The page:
One student was so grateful for the new arts space on campus, they crocheted a tiny red hat – a thank you gift of sorts. The 3D printed dog, created to wear the hat, has become both decoration and guardian, watching over the space Emory students wanted for years and finally got.

When Rizky Etika (20C) was a student at Emory, she and other student artists wished for a dedicated visual arts space on campus. That dream became a reality when Emory’s ArtsLab opened its doors in the fall of 2021. 

“I found that I had barriers to accessing the arts on campus,” Etika said. “I would have to take an Uber to an arts store and pay out of pocket for all the supplies, so a space like this would have been a dream for me.” 

A 3D-printed dog wears a tiny crocheted red hat made by a student. (Emory Wheel/Ally Hom)

Nestled in the back corner of Cox Computing Lab, ArtsLab provides a physical space for students to access visual arts. Unlike the visual arts building, which is restricted to students in visual arts classes or those pursuing the Integrated Visual Arts Co-major (IVAC), ArtsLab is a dedicated space open to all students. Located across the hall from ArtsLab, Emory’s TechLab provided a model for distributing supplies such as 3D printing material, a laser cutter and soldering equipment that might not typically be accessible to college students. Like TechLab, ArtsLab has materials available for free and sold at a subsidized cost. 

“I liked how they rented out certain tools and sold some things that cost so it was just really accessible for students financially and physically,” Etika said. 

ArtsLab provides free resources for students like paint brushes, charcoal, gum erasers and textiles. It also sells materials like paint, vinyl and sticker paper at a reduced fee. Additionally, the center boasts a die-cutting service, sticker maker and tools for jewelry and leather making. Two cricuts, electronic cutting machines that can cut designs in materials such as vinyl or cardstock, are available as well, in conjunction with TechLab.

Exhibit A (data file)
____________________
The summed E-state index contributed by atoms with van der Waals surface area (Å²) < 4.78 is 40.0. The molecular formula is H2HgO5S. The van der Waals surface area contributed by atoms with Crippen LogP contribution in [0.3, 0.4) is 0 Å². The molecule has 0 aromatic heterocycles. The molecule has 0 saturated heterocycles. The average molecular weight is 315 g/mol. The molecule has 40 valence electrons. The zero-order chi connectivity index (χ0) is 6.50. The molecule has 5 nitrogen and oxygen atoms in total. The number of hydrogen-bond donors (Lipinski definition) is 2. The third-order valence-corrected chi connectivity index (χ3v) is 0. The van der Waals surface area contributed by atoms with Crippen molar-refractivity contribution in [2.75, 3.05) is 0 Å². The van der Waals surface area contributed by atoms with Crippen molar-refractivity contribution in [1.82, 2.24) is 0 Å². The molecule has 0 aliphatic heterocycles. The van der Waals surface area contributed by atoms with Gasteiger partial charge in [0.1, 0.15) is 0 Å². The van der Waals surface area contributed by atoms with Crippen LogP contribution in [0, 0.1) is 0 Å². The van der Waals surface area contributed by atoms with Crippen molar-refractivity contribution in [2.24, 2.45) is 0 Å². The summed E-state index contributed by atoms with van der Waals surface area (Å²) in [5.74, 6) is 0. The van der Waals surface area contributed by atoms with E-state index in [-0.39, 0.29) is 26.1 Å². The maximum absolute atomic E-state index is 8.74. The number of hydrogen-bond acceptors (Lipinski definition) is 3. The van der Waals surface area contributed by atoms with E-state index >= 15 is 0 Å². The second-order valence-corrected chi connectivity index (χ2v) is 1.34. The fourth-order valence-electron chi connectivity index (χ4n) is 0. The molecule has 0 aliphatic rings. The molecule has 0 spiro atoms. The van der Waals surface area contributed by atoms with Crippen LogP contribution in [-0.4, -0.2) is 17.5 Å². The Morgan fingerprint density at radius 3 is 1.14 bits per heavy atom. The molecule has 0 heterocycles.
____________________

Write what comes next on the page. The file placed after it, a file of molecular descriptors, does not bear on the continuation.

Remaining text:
ArtsLab hosts a variety of events ranging from community-wide ‘sip and paints’ to events with clubs, like sticker making with Complex Residence Hall or light-painting with Photo Club Emory.

After graduating from Emory, Etika became a Rosemary McGee Arts Fellow, a one to two-year post-baccalaureate program for recent graduates. The position gave her the backing to start ArtsLab. 

With the goal of creating a space that fit the artistic needs of students, she interviewed around 200 students. The interviews provided a basis for the materials ArtsLab furnished that fall, such as charcoal and different types of paint. Etika also contacted peer institutions outside of Emory to learn about their art spaces and created a budget with detailed inventory, down to the cost of every paintbrush. 

In May of 2021, Emory Arts allotted a classroom in Cox Hall as a space for the new visual arts space. The University modified the room to fit the exact purpose of the center by installing a sink, taking down a wall and ripping up carpet.

“All of that happened in two months over the summer, so it was really exciting to find this partnership,” Maggie Beker, the student engagement project coordinator for Emory Arts, said. 

ArtsLab hosted its soft opening on Sept. 7, 2021. Since then, the space has gained more material and supplies to fill the shelves, and the walls have blossomed with student art.